—A last-ditch effort to repeal the Affordable Care Act, aka Obamacare, could reach a Senate vote next week. Written mainly by Lindsey Graham (R-SC) and Bill Cassidy (R-LA), the bill would turn federal Medicaid funding into block grants that give states flexibility—and in some cases, a lot less money—to craft their own insurance systems. Groups representing insurers, doctors, nurses, patients, and hospitals have all blasted the bill for several reasons, including more Americans uninsured than under the current system and the possibility that people with pre-existing conditions will be charged exorbitant premiums.

—Republicans are pushing Graham-Cassidy without a substantive hearing, and likely without a Congressional Budget Office evaluation, to meet the end-of-September deadline to pass legislation with only 50 votes in the Senate. The effort has killed, for now, the bipartisan efforts of Senate HELP committee leaders Lamar Alexander (R-TN) and Patty Murray (D-WA) to craft a narrow bill with several short-term fixes for the ACA.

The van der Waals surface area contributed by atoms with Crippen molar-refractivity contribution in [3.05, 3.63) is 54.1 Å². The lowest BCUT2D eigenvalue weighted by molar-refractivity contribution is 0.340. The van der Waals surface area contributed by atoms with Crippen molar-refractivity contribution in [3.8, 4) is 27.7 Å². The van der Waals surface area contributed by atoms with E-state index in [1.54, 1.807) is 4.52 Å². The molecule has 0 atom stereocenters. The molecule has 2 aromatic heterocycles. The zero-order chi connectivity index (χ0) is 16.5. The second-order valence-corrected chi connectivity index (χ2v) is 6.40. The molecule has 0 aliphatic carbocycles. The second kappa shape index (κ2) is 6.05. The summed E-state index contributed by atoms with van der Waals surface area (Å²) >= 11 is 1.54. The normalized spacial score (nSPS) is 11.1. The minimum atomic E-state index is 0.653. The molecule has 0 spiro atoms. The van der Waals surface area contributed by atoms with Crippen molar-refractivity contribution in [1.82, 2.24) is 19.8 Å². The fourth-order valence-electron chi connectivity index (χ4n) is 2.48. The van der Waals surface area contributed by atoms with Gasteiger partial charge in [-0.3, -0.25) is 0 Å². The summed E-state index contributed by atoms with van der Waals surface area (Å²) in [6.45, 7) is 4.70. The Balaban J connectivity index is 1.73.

—A new report from MassBio details gender inequality in the Boston-area biotech sector and shows the gap between the perceptions of male and female employees. While the rank and file are split evenly between men and women, the gender gap widens to 76 percent men and 24 percent women in “C suite” jobs, and is even more stark in the boardroom.

—Teresa Spehar, the former VP of intellectual property at Craig Venter’s Synthetic Genomics, has filed suit against the San Diego company, alleging a “boys club” atmosphere that discriminated against her and other female employees. The charges range from unequal pay to exclusion from key decision-making to crude comments by Venter himself. (As Xconomy reported last December, Venter is well known for his abrasive personality.)